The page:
I don't really have a strong opinion in this particular matter, it just strikes me that law enforcement should be involved when a crime has been committed, esp a sex offense that is likely to be repeated.

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Belle
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quote:
Sure, but are you going to compel a recent rape victim to do report the rape as a precondition for treatment?
What are you defning as treatment of the rape? The abortion?

I think if she wants taxpayer money for an abortion and she is claiming exemption due to rape, then yes, that rape should be reported.

Ideally, even as a pro-life person, I think the best way to handle the situation is to have it reported immediately, have the victim examined and treated by medical personnel, and morning-after pill treatment administered right away. That way the rapist is pursued by the authorities and the woman is given not only medical treatment, but hopefully the morning after pills work and she need never know if she would have become pregnant at all.

I think that is a humane way to deal with someone who has been through something as traumatic as rape. I have no trouble at all with medicaid paying for that.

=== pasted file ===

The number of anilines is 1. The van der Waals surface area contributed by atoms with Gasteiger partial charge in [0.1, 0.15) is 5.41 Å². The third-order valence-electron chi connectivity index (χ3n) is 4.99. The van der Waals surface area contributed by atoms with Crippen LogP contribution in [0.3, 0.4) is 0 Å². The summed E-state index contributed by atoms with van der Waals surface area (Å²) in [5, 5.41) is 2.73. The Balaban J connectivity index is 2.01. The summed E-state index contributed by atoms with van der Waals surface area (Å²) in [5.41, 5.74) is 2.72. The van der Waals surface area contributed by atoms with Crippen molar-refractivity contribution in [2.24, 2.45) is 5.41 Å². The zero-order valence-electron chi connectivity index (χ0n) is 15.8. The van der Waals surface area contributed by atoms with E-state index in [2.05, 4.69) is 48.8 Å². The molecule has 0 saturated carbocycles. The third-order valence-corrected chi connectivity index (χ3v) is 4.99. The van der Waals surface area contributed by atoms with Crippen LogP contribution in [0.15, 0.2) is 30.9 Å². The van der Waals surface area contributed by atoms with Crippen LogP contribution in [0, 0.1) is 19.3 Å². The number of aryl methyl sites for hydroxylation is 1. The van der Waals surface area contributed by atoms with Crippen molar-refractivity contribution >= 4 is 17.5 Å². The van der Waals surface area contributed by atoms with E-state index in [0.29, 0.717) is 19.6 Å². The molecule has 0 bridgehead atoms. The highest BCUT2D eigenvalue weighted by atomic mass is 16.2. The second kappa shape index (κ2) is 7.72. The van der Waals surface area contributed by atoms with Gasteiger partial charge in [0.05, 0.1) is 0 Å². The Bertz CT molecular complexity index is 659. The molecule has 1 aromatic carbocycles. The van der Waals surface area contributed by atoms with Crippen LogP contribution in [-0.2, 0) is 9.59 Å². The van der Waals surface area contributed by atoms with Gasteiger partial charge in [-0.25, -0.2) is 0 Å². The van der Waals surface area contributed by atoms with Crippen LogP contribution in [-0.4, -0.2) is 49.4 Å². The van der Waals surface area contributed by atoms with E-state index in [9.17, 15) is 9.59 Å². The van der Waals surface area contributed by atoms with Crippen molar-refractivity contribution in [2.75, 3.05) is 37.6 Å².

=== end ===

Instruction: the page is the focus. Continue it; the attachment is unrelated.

I start to take issue with someone coming in 9 weeks pregnant or more and wanting taxpayer money to pay for an abortion being able to say "Oh yeah, I was raped" and no charges need be filed or any consequences come from that.

I don't like the idea of rapists getting away with their crime. I also don't like the idea of people lying about something as serious as rape.

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Raymond Arnold
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quote:
I don't like the idea of rapists getting away with their crime. I also don't like the idea of people lying about something as serious as rape.
I agree, but I also don't like the idea of forcing who has been through a rape to have to deal with it in a particular way. Rape is traumatic, different people respond to trauma in different ways, and there are genuine consequences to coming forward about it. Where you can report a mugging and never have to deal with social fallout surrounding it, a lot of the time the rapist will be part of their family or social group, and there's no way to report him without everyone finding out.
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Chris Bridges
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Honestly, I suspect this portion of the bill was put in there as an extreme attention-getter that can be later "reluctantly" removed from the bill as a concession, which will seem positive because in comparison, the rest of the bill seems reasonable.

If that clause is removed, is the rest of the bill worthwhile? Or should it be voted down as well?